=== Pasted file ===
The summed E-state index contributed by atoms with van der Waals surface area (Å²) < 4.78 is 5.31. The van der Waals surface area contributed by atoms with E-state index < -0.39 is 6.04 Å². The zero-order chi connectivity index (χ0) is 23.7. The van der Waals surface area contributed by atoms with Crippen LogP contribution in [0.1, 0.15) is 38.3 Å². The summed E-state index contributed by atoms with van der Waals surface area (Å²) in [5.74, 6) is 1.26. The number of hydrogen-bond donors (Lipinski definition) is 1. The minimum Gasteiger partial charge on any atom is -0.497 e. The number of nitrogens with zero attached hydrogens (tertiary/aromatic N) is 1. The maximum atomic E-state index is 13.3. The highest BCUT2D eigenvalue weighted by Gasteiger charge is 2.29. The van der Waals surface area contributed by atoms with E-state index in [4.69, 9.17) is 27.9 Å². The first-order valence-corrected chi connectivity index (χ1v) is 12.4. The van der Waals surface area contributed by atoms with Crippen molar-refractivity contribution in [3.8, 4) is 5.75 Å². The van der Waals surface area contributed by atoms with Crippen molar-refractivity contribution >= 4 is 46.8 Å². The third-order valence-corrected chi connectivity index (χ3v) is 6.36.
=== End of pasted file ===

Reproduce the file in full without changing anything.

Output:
The summed E-state index contributed by atoms with van der Waals surface area (Å²) < 4.78 is 5.31. The van der Waals surface area contributed by atoms with E-state index < -0.39 is 6.04 Å². The zero-order chi connectivity index (χ0) is 23.7. The van der Waals surface area contributed by atoms with Crippen LogP contribution in [0.1, 0.15) is 38.3 Å². The summed E-state index contributed by atoms with van der Waals surface area (Å²) in [5.74, 6) is 1.26. The number of hydrogen-bond donors (Lipinski definition) is 1. The minimum Gasteiger partial charge on any atom is -0.497 e. The number of nitrogens with zero attached hydrogens (tertiary/aromatic N) is 1. The maximum atomic E-state index is 13.3. The highest BCUT2D eigenvalue weighted by Gasteiger charge is 2.29. The van der Waals surface area contributed by atoms with E-state index in [4.69, 9.17) is 27.9 Å². The first-order valence-corrected chi connectivity index (χ1v) is 12.4. The van der Waals surface area contributed by atoms with Crippen molar-refractivity contribution in [3.8, 4) is 5.75 Å². The van der Waals surface area contributed by atoms with Crippen molar-refractivity contribution >= 4 is 46.8 Å². The third-order valence-corrected chi connectivity index (χ3v) is 6.36.